• Absolute value means respecting your friend's priorities, even if they pass up an opportunity that you would have taken. 
  • Absolute validation means never telling someone that the discrimination they face doesn't exist because you don't see it.
  • Absolute validation means believing your friend when they say that they were harassed, assaulted, or raped.  It means not asking if they're sure it was real, but believing them without question.
  • Absolute validation means not telling your friend that things aren't bad enough for them to kill themself. Obviously things are that bad, or your friend wouldn't be considering suicide. Absolute validation is helping a friend find other permanent solutions to their problems, not trying to tell them that their problems aren't that bad.
If you've been an absolute validator in my life, I appreciate it so much. I hope I can be one in yours.

Friday, July 22, 2011

When to Question Legitimacy

I said in a recent post that I don't approve of questioning legitimacy, and I wanted to further explain what I mean.  There are many situations in which we should question legitimacy.  For example: if you receive an email stating that you will win a free car if you give some information, you would probably think that the offer is not legitimate.  In this case, questioning legitimacy means questioning whether what the email says is true. That's fine.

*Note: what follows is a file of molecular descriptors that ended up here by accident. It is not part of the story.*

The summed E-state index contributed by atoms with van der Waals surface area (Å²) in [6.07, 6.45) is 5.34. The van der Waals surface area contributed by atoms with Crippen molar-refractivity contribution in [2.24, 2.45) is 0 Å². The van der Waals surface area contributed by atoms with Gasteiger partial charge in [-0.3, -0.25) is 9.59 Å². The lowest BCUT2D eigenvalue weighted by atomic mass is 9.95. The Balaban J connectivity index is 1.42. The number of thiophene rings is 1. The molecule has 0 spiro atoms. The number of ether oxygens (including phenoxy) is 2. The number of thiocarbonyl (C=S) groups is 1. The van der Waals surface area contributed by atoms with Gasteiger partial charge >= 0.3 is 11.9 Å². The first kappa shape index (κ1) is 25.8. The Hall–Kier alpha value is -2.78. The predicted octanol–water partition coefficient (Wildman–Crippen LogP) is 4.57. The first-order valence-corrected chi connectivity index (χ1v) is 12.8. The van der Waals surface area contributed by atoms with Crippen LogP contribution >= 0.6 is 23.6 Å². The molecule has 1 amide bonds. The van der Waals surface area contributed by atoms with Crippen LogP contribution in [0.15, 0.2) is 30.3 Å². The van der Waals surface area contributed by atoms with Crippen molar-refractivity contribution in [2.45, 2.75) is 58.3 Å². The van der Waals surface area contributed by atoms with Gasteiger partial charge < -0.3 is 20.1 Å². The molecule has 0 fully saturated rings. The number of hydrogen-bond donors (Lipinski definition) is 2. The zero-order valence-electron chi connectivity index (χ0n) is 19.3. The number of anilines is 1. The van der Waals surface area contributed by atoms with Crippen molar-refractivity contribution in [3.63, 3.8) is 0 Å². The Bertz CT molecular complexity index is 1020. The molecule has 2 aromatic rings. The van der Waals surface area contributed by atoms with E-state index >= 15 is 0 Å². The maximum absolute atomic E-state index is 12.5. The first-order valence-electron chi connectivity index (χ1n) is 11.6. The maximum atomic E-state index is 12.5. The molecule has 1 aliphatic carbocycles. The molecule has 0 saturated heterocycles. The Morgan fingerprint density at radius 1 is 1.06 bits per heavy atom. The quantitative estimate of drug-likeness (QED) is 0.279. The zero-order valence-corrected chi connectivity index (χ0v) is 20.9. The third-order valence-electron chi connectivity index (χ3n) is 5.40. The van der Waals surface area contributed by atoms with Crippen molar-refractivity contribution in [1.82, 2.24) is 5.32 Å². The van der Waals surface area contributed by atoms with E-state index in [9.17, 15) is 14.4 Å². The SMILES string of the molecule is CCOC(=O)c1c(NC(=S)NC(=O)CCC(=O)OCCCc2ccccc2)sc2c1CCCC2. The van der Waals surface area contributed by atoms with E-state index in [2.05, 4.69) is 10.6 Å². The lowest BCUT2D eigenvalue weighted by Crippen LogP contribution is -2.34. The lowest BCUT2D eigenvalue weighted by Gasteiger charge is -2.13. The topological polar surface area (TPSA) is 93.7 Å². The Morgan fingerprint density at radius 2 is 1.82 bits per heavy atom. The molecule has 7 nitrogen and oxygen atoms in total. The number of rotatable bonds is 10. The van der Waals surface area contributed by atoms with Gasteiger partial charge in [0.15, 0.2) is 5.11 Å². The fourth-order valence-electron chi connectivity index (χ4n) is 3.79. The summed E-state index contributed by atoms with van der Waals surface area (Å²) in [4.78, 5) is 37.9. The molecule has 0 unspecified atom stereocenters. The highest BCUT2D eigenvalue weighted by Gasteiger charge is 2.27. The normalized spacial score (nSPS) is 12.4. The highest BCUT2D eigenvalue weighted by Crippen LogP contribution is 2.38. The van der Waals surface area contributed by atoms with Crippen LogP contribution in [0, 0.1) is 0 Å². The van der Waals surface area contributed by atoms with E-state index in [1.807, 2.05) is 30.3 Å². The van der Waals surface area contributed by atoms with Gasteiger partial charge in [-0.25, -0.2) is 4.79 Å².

Now, let's say someone tells you that they're not feeling well or that they're going through a tough time.  If you suspect that this person might be lying - saying that they're not feeling well when they actually feel fine, or saying that they feel worse than they actually feel - then it's fine to question the legitimacy.  People lie sometimes, and it is possible that someone might lie about not feeling well. What I have a problem with is when we believe that the facts are true, we believe that the person actually feels the way they say they do, but we say that their situation is not a legitimate reason for feeling the way they feel, or that the way they feel is not a legitimate reason for acting the way they are acting. That's for them to decide, not us.

A few of the dictionary definitions of legitimate are "conforming to established standards of usage, behavior, etc." and "based on correct or acceptable principles of reasoning," but I don't think either of these things should be up for judgement, and I don't believe in "correct principles of reasoning."  Everyone has their own reasoning.

Finally, think about this: a person who is lying wants to be believed. If someone is going to make up an excuse for not being able to do something, they would probably say that they were sick or had to go to a funeral, since these are acceptable excuses in our culture.  If someone says they can't function because the walls are yellow or people are typing too loudly, they are probably telling the truth because someone who is lying would come up with a more socially acceptable reason.  And keep in mind that some people lie because no one will accept the truth.

Thursday, July 21, 2011

Don't Be Careful What You Post